VERILY, this Qur’an shows the way to all that is most upright, and gives the believers who do good deeds the glad tiding that theirs will be a great reward; 17:9

Sep 9, 2007 - islam op-eds    1 Comment

The Guest – Notes from Sh. M’s Ramadan seminar



The Guest

We can feel someone coming – very close, perhaps only a few days away. The face is becoming clearer and more radiant. It is Ramadan! Allah has given us the opportunity to receive this beautiful guest again. Allah says laqad jaa’akum shahrun mubarakun there has come to you a very blessed month – the fasting of which has become obligatory on you.

Virtues of this month:

  • This is a month of jood (magnanimity), karam (generosity), imaan (faith), taqwa (true God-consciousness), and sabr (patience & forbearance).

  • Allah will keep his servant away from jahannam (hellfire) for 70 autumns (years). This abd will be kept away from the fire of Hell and the effects of the fire of Hell. This could be 70 years of time or 70 years distance of the speech of light, Allahu Alam.

  • Barakah – The little we do in Ramadan will be multiplied. Allah blesses and makes fruitful our efforts in Ramadan as long as they are sincere. This is a month that is Mubarak (blessed).

  • The gates of jannah (heaven) are open; the gates of hell are closed. It’s easy to do good in Ramadan. Those who want to do good it’ll be easier for them.

  • Similarly, it’s difficult to do evil in Ramadan.

  • Shaitan is removed so what remains is your nafs. You can learn a lot about your nafs. What kind do you have? Baheemi, Sabawi, Malaiki?

  • Every day an angel calls in Ramadan: O Seeker of Goodness, Abshir (glad tidings) O Seeker of Evil, Aksir (break down).

  • Our quloob (hearts) clear more every day and might hear the call of the angels in a way we don’t realize.

  • From Ramadan to Ramadan removes the effects of dhunoob (sins) of the past year as long as we avoided major sins. (I.e. shirk (associating partners w/God), riyaa (showing off), backbiting, ribaa (usury), zinaa (unlawful relations), kathib (lying), disobedience to parents, theft, killing human life unjustly and so on. Many people fast and lie!! And yet lying is one of the worst of sins.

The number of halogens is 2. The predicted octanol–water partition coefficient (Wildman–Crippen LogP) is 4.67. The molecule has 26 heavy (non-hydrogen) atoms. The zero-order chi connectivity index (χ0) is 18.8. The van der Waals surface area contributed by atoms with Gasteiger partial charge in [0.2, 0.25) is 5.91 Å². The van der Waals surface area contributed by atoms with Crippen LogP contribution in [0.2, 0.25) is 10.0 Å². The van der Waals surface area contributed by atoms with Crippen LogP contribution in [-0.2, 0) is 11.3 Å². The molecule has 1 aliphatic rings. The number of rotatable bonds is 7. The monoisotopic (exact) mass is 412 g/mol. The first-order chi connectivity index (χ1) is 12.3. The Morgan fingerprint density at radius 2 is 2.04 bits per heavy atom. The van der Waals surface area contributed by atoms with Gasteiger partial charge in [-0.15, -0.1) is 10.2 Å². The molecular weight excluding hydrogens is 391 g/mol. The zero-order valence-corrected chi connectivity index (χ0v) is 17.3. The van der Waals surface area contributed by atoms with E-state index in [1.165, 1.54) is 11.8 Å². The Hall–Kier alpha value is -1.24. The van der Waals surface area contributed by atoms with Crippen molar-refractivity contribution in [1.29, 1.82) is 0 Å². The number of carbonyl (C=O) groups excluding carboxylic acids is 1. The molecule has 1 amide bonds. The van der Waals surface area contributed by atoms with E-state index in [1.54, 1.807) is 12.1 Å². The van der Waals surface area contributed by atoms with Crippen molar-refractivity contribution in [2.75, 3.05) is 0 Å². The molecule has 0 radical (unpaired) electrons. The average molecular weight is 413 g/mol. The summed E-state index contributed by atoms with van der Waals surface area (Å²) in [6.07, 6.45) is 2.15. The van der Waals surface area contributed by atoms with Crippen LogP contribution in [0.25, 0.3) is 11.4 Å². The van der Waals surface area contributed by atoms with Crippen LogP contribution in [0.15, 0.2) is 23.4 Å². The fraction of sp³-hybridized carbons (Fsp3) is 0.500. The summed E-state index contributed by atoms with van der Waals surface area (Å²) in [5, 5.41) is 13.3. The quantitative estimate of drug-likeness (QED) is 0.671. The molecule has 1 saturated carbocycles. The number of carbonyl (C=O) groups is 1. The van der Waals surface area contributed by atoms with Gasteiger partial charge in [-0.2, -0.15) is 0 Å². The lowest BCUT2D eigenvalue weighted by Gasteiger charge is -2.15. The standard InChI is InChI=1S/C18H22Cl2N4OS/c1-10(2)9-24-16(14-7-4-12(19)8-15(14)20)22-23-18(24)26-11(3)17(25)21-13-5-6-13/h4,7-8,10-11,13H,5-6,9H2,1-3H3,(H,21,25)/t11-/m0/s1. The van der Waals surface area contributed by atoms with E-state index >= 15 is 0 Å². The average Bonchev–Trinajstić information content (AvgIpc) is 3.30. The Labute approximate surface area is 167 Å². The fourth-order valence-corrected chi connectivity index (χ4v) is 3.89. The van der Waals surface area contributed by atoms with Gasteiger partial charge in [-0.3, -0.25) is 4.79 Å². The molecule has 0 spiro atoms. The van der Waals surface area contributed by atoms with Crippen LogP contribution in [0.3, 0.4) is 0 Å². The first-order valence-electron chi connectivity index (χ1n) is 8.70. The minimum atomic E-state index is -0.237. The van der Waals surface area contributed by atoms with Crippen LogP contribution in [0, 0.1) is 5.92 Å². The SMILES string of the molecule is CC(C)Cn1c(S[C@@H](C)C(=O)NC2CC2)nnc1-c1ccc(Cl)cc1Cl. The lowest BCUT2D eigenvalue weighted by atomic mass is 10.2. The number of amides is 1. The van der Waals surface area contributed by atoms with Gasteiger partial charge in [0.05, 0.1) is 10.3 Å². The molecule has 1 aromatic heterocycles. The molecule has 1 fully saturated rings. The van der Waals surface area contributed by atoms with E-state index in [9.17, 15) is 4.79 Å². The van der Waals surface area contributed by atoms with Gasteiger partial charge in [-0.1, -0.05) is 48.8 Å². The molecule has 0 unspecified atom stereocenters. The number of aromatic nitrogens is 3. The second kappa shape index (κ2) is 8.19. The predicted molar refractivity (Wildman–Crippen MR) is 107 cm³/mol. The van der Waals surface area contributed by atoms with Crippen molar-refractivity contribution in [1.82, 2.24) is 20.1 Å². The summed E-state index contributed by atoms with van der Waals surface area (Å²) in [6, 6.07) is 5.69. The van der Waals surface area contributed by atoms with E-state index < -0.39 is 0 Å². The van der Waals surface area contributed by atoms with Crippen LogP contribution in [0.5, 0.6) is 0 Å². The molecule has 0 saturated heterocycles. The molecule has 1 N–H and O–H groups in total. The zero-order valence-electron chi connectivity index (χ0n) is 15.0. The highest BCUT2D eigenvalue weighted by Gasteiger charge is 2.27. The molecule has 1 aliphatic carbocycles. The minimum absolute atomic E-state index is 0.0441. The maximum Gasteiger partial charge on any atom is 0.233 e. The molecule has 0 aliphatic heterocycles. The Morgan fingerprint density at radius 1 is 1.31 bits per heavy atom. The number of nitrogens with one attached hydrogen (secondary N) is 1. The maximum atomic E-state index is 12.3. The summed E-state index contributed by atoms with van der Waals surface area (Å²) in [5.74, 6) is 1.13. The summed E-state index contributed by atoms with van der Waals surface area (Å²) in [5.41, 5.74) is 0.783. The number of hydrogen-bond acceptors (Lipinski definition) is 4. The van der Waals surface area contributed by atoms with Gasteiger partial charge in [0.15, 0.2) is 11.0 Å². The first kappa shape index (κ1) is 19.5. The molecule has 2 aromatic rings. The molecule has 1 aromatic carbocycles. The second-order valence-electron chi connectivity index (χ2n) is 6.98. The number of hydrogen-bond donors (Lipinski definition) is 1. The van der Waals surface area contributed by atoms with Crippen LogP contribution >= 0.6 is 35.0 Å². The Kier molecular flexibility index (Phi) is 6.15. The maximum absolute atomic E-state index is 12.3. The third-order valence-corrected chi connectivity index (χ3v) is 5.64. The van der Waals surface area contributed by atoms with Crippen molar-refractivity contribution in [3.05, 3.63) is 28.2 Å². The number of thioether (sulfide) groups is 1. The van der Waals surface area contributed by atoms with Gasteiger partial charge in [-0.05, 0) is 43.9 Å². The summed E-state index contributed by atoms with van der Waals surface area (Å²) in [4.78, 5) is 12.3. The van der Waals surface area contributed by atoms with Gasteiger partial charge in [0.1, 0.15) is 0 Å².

Inner Dimensions of Ramadan:

Rasulullah [saw] said: Verily everything has a haqeeqah (reality, essence, true heart of it). For example, the haqeeqah of imaan is when you find that whatever has befallen you was never meant to miss you, and what has missed you was never meant to befall you. In either case you are at peace, and even pleased.

Ramadan is from the Arabic word ramadha which means ‘sunburn’ and has the concept of burning. Thus Ramadan is the burning of the dhunoob (sins). Fasting washes/burns the dhunoob off our lives and stops it from impacting us. Every dhanb has an effect on our lives whether we are aware of it or not. Another meaning is from the word ramadh which means a soft rain during the fall season in desert environments. It’s not torrential, just a soft kind of rain. This rain resuscitates, reinvigorates, cleanses, and removes the dust, stain, dirt and filth. Ramadan is also one of the instruments of hyperbole in language. This is a month during which there is intense cleansing like the rain cleanses the earth from filth. Ramadan intensely cleanses us from the filth of dhunoob and purifies our quloob (hearts).

Sawm in the Arabic language is to stop doing something, quiescence, serenity and tranquility. They Arabs used to say saamat ar reeh; the wind stopped blowing, and is now tranquil and calm. Similarly if one can say saamat al hail, the horses stopped running. So this brings the concept of stopping and serenity to our fasting. When Maryam said she vowed not to speak she used the word – Sawma – “I have vowed to the Most Loving a fast- I shall not address anyone today”.

These are some of the beautiful inner dimensional meanings of fasting. Being aware of these meanings is helpful and enriching because when u know the value of something you cherish it more. When you don’t know its value you don’t benefit from it. It’s like when a child is given a pearl or a diamond. For the child it’s a stone or piece of glass. They are not mature enough to know the value of what they have. When we are not mature intellectually and spiritually, we do not pay attention and benefit from the beauty of the haqeeqah of things such as sawm.

One of the internal meanings of sawm is to discipline the nafs in resisting the lower nafs. This training of our nafs is called riyadat-un-nafs. The word riyadah is now modern word for sports. Those of old meant riyadah to discipline and tame the self with focus, awareness and knowledge.

We are saying we won’t allow ours nafs or shaytan to drag us like cattle.